Earthy – A wine that has a distinct earthy or minerally flavor, often from the soil where the grapes were grown.

Elegant – A wine that is refined and well-balanced, with a smooth and sophisticated flavor profile.

F

Finish: The aftertaste and lingering flavors that remain in the mouth after a wine is tasted.

Firm – A wine with a strong structure, often characterized by high tannins and acidity.

Floral – A wine with a light and delicate aroma, reminiscent of flowers.

Food-friendly – A wine that pairs well with a wide range of foods, and enhances the flavors of the dish.

G

Grainy – A wine with a gritty texture, often from high tannins.

Grip – A wine’s tannic structure, which gives it a firm, full feeling in the mouth

H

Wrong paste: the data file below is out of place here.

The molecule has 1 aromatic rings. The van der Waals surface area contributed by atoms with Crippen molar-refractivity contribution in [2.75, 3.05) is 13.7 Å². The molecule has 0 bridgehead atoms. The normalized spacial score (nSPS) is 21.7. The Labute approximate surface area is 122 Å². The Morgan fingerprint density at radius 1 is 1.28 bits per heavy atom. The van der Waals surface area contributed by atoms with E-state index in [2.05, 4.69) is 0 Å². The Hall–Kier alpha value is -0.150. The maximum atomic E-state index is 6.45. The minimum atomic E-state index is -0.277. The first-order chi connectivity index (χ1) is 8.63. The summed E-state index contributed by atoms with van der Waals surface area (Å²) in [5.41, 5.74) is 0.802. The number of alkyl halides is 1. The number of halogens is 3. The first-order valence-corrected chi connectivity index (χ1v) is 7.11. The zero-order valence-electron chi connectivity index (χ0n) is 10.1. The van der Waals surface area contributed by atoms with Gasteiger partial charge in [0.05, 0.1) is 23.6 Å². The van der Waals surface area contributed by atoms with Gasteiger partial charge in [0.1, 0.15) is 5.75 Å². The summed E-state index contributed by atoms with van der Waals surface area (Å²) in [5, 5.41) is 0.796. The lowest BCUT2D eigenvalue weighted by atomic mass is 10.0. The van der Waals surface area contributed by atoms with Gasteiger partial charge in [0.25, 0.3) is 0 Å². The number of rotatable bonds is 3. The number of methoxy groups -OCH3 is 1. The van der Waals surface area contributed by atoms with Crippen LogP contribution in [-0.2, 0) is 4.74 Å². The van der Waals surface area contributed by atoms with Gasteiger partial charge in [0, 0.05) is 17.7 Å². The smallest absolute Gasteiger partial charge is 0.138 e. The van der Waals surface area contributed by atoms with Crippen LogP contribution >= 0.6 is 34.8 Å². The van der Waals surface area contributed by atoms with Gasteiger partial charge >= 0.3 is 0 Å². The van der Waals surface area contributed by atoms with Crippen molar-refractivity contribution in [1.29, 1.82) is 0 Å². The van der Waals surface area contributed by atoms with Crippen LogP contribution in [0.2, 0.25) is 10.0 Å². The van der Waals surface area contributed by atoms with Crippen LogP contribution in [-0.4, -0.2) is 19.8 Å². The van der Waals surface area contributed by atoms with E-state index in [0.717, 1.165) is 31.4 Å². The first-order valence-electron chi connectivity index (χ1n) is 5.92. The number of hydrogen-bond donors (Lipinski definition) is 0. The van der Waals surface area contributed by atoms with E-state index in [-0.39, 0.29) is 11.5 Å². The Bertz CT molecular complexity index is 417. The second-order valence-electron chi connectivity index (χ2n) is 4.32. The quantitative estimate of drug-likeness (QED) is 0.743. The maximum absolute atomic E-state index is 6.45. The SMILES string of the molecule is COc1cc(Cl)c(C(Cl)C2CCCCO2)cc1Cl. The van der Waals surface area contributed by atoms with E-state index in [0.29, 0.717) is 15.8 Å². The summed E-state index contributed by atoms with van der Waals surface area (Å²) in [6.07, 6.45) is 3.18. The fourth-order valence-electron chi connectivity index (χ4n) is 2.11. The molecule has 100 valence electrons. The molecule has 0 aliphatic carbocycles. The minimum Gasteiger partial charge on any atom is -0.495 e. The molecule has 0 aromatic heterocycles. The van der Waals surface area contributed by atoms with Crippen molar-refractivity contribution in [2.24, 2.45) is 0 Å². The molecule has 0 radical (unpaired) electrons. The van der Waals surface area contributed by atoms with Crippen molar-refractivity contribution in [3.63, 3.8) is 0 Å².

Harmonious – A wine that has a well-balanced and integrated flavor profile, with no one element dominating.

Herbaceous – A wine with herbal or grassy notes, often indicative of the type of grape or growing conditions

I

Intense – A wine with a strong and concentrated flavor profile, often with high alcohol content.

L

Lean – A wine with low body and flavor intensity, often with high acidity.

Legs: Refers to the streams of wine that run down the inside of the glass after a wine is swirled. The speed at which the legs run can indicate the wine’s alcohol content and viscosity.

Lively – A wine with bright and fresh flavors, often high in acidity.

M

Mature – A wine that has reached its peak of development, with a full and complex flavor profile.

Medium-bodied – A wine with a moderate level of alcohol and body, not too heavy or too light.

O

Oaky – A wine that has been aged in oak barrels, resulting in flavors and aromas of vanilla, toast, and spice.

P

Peppery – A wine with a spicy or peppery flavor, often indicative of certain grape varieties or growing regions.

Pungent – A wine with a strong and powerful aroma and flavor, often with high alcohol content.

R

Robust – A full-bodied and flavorful wine, often with high alcohol content and tannins.